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I feel like this comes down pretty directly to “how compelling was the thing they were trying to do before they died?”


Yes, I think that’s fair. If you’re writing a game in which the PC’s life is in peril, it can undermine the sense of drama if the player realises the PC can’t actually die. Provided you make it very clear what the danger is and you give them enough turns to figure out how to avert the danger, I don’t think many players will have a problem with it. If it’s a very long game, perhaps remind the player in the ABOUT text that they need to save frequently.


It also depends on how much the players have to replay after they die. As long as you provide an UNDO command, I think you can get away with quite abrupt player deaths. Without an UNDO command, I’d be very wary of ever killing the player at all unless it was very close to the beginning of the game.


Depending on the authoring system, an easy method for the player to get back to where the problem action happened (either an auto-save option that can be restored that autosaves just before the bad action, or a parser command/choice to go to the trouble spot) is a viable substitute for (or augment to) rollback. Basically, recovering from a potentially game-ending mistake should be as effortless and graceful as possible. Only a limited subset of people want to play games ironman-style these days.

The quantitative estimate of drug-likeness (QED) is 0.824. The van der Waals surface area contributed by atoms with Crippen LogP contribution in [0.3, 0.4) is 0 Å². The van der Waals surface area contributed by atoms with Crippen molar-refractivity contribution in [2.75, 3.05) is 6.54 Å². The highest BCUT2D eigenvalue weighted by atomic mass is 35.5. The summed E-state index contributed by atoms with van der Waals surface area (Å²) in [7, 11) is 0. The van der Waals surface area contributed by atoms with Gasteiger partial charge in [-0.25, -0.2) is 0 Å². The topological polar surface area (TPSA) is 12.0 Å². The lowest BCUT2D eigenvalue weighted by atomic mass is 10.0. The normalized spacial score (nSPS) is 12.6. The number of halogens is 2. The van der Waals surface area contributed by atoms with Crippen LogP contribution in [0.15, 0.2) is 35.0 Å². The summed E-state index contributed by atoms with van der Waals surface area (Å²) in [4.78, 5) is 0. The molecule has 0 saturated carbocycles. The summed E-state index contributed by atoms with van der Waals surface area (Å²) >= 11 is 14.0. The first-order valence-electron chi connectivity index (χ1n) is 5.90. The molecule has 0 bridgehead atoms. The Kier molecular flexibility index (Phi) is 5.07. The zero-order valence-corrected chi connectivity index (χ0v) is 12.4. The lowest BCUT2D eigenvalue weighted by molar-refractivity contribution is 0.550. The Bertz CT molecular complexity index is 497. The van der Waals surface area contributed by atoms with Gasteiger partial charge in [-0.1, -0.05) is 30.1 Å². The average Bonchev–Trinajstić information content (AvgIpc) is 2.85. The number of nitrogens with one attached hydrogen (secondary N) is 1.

I’m finding it challenging to know how to provide a sense of danger in an action sequence without the possibility of real death.

For an example of a game that creates excitement and tension, I recommend Absence of Law by @mathbrush. The whole game is great, but there’s a particular part (minimal spoilers, it involves fighting robots on a train) that feels like an action sequence from a movie and still plays well as a turn-based text adventure puzzle. I’d credit it to equal parts good writing and good implementation.